|Department of Public Information • News and Media Division • New York|
Committee on the Inalienable Rights
of the Palestinian People
331st Meeting (PM)
Palestinian Rights Committee Reviews Political Developments, Including Intention
of Palestinian Leader to Form Unity Government, Hold Elections Within Six Months
Veto in Security Council of Resolution to Halt Israeli Settlements in Occupied
Territory also Discussed; Vienna Meeting Report on Palestinian Prisoners Adopted
Following protests across the Occupied Palestinian Territory in recent weeks, Palestinian Authority President Mahmoud Abbas had announced his intention to establish a unity Government and to conduct elections within six months, said a representative of Palestine at United Nations Headquarters today.
Riyad Mansour, the Permanent Observer from Palestine, told the Committee on the Exercise of the Inalienable Rights of the Palestinian People that Mr. Abbas would soon be visiting the Israeli-occupied Gaza Strip to meet with Hamas leaders to that effect. The move came after thousands of Palestinians had taken to the streets to demonstrate “under the twin slogans of ending occupation and ending division between Palestinian people”, he said.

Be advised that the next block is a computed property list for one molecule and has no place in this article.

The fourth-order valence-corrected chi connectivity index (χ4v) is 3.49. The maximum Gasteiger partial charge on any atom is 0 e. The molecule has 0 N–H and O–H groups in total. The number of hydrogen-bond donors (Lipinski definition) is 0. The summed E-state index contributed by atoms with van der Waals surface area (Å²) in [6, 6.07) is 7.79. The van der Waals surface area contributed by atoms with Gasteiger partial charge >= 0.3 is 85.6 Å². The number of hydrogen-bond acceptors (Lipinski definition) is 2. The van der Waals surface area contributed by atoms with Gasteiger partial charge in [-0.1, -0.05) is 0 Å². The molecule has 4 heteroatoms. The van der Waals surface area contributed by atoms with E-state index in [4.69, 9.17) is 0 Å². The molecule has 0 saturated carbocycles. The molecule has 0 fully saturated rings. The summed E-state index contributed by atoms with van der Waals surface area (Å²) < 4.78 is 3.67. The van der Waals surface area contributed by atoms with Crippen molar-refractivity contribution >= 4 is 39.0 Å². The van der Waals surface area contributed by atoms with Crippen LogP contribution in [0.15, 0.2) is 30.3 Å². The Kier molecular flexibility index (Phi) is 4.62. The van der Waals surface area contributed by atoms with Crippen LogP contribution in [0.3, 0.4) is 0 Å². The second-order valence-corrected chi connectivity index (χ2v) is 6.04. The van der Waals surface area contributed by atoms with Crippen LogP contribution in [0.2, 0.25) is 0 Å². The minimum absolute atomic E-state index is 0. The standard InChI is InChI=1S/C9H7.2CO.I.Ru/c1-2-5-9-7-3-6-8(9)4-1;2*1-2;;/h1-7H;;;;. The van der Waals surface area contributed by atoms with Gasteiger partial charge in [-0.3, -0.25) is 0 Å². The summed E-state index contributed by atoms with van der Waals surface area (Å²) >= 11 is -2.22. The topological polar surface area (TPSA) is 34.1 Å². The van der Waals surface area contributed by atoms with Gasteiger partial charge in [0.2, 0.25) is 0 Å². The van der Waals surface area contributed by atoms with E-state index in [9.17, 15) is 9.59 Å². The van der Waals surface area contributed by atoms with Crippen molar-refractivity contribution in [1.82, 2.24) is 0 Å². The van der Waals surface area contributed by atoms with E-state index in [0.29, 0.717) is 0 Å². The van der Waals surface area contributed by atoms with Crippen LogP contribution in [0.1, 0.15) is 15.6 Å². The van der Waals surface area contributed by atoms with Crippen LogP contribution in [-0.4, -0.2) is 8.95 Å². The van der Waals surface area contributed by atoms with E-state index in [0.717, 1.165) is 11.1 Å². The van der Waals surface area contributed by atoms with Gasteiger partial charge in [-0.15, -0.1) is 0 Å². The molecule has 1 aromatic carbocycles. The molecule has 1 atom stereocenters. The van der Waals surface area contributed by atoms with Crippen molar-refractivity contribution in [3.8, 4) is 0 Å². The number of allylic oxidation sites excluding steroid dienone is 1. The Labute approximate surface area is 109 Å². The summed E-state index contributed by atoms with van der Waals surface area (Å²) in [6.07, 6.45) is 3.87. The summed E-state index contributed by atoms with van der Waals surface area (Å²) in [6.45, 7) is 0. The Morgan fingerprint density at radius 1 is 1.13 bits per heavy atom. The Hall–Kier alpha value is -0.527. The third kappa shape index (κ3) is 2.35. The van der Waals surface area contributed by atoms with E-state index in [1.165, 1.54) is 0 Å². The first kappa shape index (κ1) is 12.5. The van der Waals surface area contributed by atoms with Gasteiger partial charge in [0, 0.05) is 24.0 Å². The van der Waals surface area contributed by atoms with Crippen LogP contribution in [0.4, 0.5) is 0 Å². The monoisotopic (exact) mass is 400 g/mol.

Addressing the Committee as it met to review recent political developments and discuss upcoming meetings, Mr. Mansour said that the announcement had come yesterday — the same day that Mr. Abbas had sent a letter to the Presidents of the Security Council and the General Assembly, as well as to the Secretary-General, expressing condemnation of the expanded settlement activities and objecting to the force being used by Israel against civilians.
In his briefing to the Committee, Mr. Mansour also reviewed other recent developments. He said that he was involved in collective efforts to encourage countries to formally recognize the State of Palestine. He asked all countries and all members of the Committee to continue their efforts in that regard. To date, 112 countries had recognized the State, and he hoped that more would soon follow.
The Observer said he hoped the Security Council would be able to adopt a resolution to declare the illegality of settlements, although a draft resolution to that effect had recently been voted down. Despite not being adopted, the resolution’s large number of co-sponsors — 135 countries — demonstrated wide support for its content, he said.